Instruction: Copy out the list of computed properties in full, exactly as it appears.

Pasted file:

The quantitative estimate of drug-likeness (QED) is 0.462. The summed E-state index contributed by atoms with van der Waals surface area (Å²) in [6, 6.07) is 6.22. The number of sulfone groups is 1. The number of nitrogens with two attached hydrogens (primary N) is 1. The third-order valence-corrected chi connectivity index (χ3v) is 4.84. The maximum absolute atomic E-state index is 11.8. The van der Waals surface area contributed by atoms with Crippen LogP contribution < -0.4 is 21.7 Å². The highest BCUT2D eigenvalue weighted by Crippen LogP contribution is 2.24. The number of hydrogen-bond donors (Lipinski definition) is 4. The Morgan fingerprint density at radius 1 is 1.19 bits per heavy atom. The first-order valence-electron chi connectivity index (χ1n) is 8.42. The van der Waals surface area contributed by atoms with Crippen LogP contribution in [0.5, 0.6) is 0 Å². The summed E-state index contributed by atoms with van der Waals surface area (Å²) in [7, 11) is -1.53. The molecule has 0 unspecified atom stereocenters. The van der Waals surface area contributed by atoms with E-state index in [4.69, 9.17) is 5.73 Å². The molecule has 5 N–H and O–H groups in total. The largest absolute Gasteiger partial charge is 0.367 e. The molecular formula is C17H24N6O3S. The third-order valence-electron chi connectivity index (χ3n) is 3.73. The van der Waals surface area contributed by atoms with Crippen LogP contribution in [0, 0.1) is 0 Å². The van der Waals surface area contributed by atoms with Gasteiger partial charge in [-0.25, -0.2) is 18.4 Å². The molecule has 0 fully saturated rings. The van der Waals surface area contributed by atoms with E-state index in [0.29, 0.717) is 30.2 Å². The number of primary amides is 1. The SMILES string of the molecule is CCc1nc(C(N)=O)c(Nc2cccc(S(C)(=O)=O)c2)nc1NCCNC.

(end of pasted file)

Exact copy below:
The quantitative estimate of drug-likeness (QED) is 0.462. The summed E-state index contributed by atoms with van der Waals surface area (Å²) in [6, 6.07) is 6.22. The number of sulfone groups is 1. The number of nitrogens with two attached hydrogens (primary N) is 1. The third-order valence-corrected chi connectivity index (χ3v) is 4.84. The maximum absolute atomic E-state index is 11.8. The van der Waals surface area contributed by atoms with Crippen LogP contribution < -0.4 is 21.7 Å². The highest BCUT2D eigenvalue weighted by Crippen LogP contribution is 2.24. The number of hydrogen-bond donors (Lipinski definition) is 4. The Morgan fingerprint density at radius 1 is 1.19 bits per heavy atom. The first-order valence-electron chi connectivity index (χ1n) is 8.42. The van der Waals surface area contributed by atoms with Crippen LogP contribution in [0.5, 0.6) is 0 Å². The summed E-state index contributed by atoms with van der Waals surface area (Å²) in [7, 11) is -1.53. The molecule has 0 unspecified atom stereocenters. The van der Waals surface area contributed by atoms with E-state index in [4.69, 9.17) is 5.73 Å². The molecule has 5 N–H and O–H groups in total. The largest absolute Gasteiger partial charge is 0.367 e. The molecular formula is C17H24N6O3S. The third-order valence-electron chi connectivity index (χ3n) is 3.73. The van der Waals surface area contributed by atoms with Crippen LogP contribution in [0, 0.1) is 0 Å². The van der Waals surface area contributed by atoms with Gasteiger partial charge in [-0.25, -0.2) is 18.4 Å². The molecule has 0 fully saturated rings. The van der Waals surface area contributed by atoms with E-state index in [0.29, 0.717) is 30.2 Å². The number of primary amides is 1. The SMILES string of the molecule is CCc1nc(C(N)=O)c(Nc2cccc(S(C)(=O)=O)c2)nc1NCCNC.